ReviewWhat is a review, what are the examples within a company and what are the objectives?
Review – one term, many meanings
Review is a term with many different meanings and application situations. It can be
- a recap or overview,
- an examination or re-examination,
- a report,
- a meeting or discussion,
- an evaluation,
- a critique,
- an investigation or
- an assessment.
The term is used in product development and evaluation, project management, journalism, literature, education, medical technology and the military. Internal company reviews refer to the examination of processes, development phases, work equipment, work results or products.
Examples of internal company reviews
In companies, there are various disciplines and areas in which reviews are common. Here are some examples:
- A Code Review is a systematic examination of source code with the aim of finding errors and defects in the code and/or improving the quality of the code and thus of the software. It is hence a measure for quality assurance of software development.
- A Sprint Review is a meeting of the Scrum team with important stakeholders at the end of a sprint to assess the completed work in relation to the set sprint goal.
- An After Action Review is an exchange of stakeholders after an action with the aim of reflecting on this action in order to perform future actions even “better”.
- A Project Review is an assessment of a completed project phase or project. The aim is to learn from the past in order to make projects even better in the future.
- A Product Review is an evaluation of a product and serves to identify deficiencies, errors, inconsistencies and optimisation possibilities. It is used as an instrument in product development as well as in product marketing.
Reviews thus usually refer to the procedure (e.g. processes, workflows or tools), the cooperation of those involved (interactions and individuals), the working materials (specifications, customer specifications, user manuals, etc.) or the work results (increments and products).
Objectives of reviews
There are also a number of objectives for reviews:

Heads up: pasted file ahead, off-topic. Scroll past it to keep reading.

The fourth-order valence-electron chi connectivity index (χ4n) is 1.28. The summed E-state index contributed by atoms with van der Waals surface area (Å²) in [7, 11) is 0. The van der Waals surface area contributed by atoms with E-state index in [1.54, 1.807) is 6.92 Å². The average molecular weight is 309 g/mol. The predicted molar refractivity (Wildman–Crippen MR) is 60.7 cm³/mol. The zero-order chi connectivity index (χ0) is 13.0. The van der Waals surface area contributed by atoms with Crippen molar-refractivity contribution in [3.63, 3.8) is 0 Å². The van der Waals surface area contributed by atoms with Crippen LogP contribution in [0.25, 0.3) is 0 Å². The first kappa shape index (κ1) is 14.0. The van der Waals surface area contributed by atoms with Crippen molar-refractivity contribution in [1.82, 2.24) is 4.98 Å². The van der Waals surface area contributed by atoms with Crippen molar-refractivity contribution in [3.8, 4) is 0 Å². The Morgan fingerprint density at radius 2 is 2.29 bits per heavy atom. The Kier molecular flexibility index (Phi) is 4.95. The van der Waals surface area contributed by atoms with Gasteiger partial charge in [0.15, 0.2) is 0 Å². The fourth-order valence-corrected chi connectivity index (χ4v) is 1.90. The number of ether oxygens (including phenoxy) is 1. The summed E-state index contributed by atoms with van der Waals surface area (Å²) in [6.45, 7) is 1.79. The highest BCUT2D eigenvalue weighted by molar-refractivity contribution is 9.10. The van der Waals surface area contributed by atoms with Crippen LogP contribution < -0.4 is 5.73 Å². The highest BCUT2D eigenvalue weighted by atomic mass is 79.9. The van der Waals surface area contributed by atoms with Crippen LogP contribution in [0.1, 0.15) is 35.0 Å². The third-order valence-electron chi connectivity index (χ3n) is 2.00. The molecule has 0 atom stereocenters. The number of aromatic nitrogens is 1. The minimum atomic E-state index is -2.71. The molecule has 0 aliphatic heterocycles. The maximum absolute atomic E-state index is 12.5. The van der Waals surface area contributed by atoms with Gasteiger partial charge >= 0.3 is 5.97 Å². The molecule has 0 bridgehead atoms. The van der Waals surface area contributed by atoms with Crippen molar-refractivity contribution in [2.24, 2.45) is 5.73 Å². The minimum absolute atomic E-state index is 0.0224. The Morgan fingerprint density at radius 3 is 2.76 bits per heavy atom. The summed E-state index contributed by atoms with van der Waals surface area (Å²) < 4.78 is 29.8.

- The selective, short-term and continuous enhancement of quality with regard to the cooperation of those involved, the concrete procedure, the work tools used and the realised work results.
- The determination of a status as proof of a defined product quality or process quality. This often takes place as a formal audit, with a certificate confirming the quality.
- The informal exchange between team members in the course of product development, e.g. by means of walkthroughs or peer ratings.
The process of a review
The process of a review can be divided into four or five phases:
- In the preparatory phase, administrative tasks – the selection of participants, scheduling, duration and location of the exchange, clarification of specific objectives, and information gathering – are carried out. Some publications prescribe information gathering as a joint activity in the course of the meeting. It is important that organisations identify the most appropriate approach for them.
- After the moderator welcomes the participants, a possible round of introductions, the naming of the concrete goals, the explanation of the agenda and the naming of the time box, the presentation of information, work results, increments, impediments, etc. follows. Here, too, it is important to establish a procedure that fits the organisation and the purpose of the exchange. For example, if it is an acceptance with stakeholders, it probably makes a lot of sense to demonstrate new functions or features on the product and not only via PowerPoint slides.
- This is followed by discussion and evaluation of the information presented. In this phase, the moderator usually becomes particularly active: the aim is to develop a common assessment, to promote an exchange at eye level, to consider different perspectives and to jointly gain insights. These insights are the basis for defining possible measures.
- Finally, the definition and prioritisation of measures, the definition of the next activities and the documentation of the agreements follow.
The documentation of the agreements is often neglected in practice, but it is essential for a possible 5th phase: the alignment of the agreements at the beginning of the next review.
Impulse to discuss:
Do you think about a review as a tool for establishing a status quo or a planning tool in disguise?
Here you will find an experience report on the implementation of a Sprint Review in Large-Scale Scrum (LeSS).
And here you will find additional information from our Smartpedia section: